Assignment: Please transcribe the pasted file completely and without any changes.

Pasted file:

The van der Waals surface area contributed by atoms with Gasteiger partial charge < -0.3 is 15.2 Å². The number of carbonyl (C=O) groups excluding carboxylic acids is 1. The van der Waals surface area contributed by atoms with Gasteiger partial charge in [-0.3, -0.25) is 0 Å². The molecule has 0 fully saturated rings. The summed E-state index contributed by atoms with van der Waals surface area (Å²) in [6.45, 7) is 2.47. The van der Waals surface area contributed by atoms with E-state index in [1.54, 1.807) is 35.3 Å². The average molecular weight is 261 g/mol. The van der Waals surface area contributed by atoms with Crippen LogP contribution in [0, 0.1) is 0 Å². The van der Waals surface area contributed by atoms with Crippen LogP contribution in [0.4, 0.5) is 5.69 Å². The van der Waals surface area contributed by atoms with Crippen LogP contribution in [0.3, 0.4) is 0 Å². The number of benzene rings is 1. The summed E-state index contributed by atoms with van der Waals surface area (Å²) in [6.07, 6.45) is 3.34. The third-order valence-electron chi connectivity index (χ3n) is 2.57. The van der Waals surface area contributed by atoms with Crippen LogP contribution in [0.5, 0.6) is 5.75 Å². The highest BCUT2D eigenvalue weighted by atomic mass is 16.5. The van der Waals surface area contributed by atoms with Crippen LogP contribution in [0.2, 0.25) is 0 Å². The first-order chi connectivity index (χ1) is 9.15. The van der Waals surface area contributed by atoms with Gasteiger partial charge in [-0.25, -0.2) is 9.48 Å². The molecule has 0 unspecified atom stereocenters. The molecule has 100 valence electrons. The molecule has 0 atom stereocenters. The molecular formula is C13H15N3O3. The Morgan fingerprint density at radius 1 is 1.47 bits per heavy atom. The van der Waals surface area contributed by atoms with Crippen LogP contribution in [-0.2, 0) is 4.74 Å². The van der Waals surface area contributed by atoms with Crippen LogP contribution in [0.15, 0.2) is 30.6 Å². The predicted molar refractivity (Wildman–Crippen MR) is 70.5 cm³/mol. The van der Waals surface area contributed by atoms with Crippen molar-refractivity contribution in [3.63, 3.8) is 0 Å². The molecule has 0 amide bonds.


The van der Waals surface area contributed by atoms with Gasteiger partial charge < -0.3 is 15.2 Å². The number of carbonyl (C=O) groups excluding carboxylic acids is 1. The van der Waals surface area contributed by atoms with Gasteiger partial charge in [-0.3, -0.25) is 0 Å². The molecule has 0 fully saturated rings. The summed E-state index contributed by atoms with van der Waals surface area (Å²) in [6.45, 7) is 2.47. The van der Waals surface area contributed by atoms with E-state index in [1.54, 1.807) is 35.3 Å². The average molecular weight is 261 g/mol. The van der Waals surface area contributed by atoms with Crippen LogP contribution in [0, 0.1) is 0 Å². The van der Waals surface area contributed by atoms with Crippen LogP contribution in [0.4, 0.5) is 5.69 Å². The van der Waals surface area contributed by atoms with Crippen LogP contribution in [0.3, 0.4) is 0 Å². The number of benzene rings is 1. The summed E-state index contributed by atoms with van der Waals surface area (Å²) in [6.07, 6.45) is 3.34. The third-order valence-electron chi connectivity index (χ3n) is 2.57. The van der Waals surface area contributed by atoms with Crippen LogP contribution in [0.5, 0.6) is 5.75 Å². The highest BCUT2D eigenvalue weighted by atomic mass is 16.5. The van der Waals surface area contributed by atoms with Crippen LogP contribution in [0.2, 0.25) is 0 Å². The first-order chi connectivity index (χ1) is 9.15. The van der Waals surface area contributed by atoms with Gasteiger partial charge in [-0.25, -0.2) is 9.48 Å². The molecule has 0 unspecified atom stereocenters. The molecule has 100 valence electrons. The molecule has 0 atom stereocenters. The molecular formula is C13H15N3O3. The Morgan fingerprint density at radius 1 is 1.47 bits per heavy atom. The van der Waals surface area contributed by atoms with Crippen LogP contribution in [-0.2, 0) is 4.74 Å². The van der Waals surface area contributed by atoms with Crippen LogP contribution in [0.15, 0.2) is 30.6 Å². The predicted molar refractivity (Wildman–Crippen MR) is 70.5 cm³/mol. The van der Waals surface area contributed by atoms with Crippen molar-refractivity contribution in [3.63, 3.8) is 0 Å². The molecule has 0 amide bonds.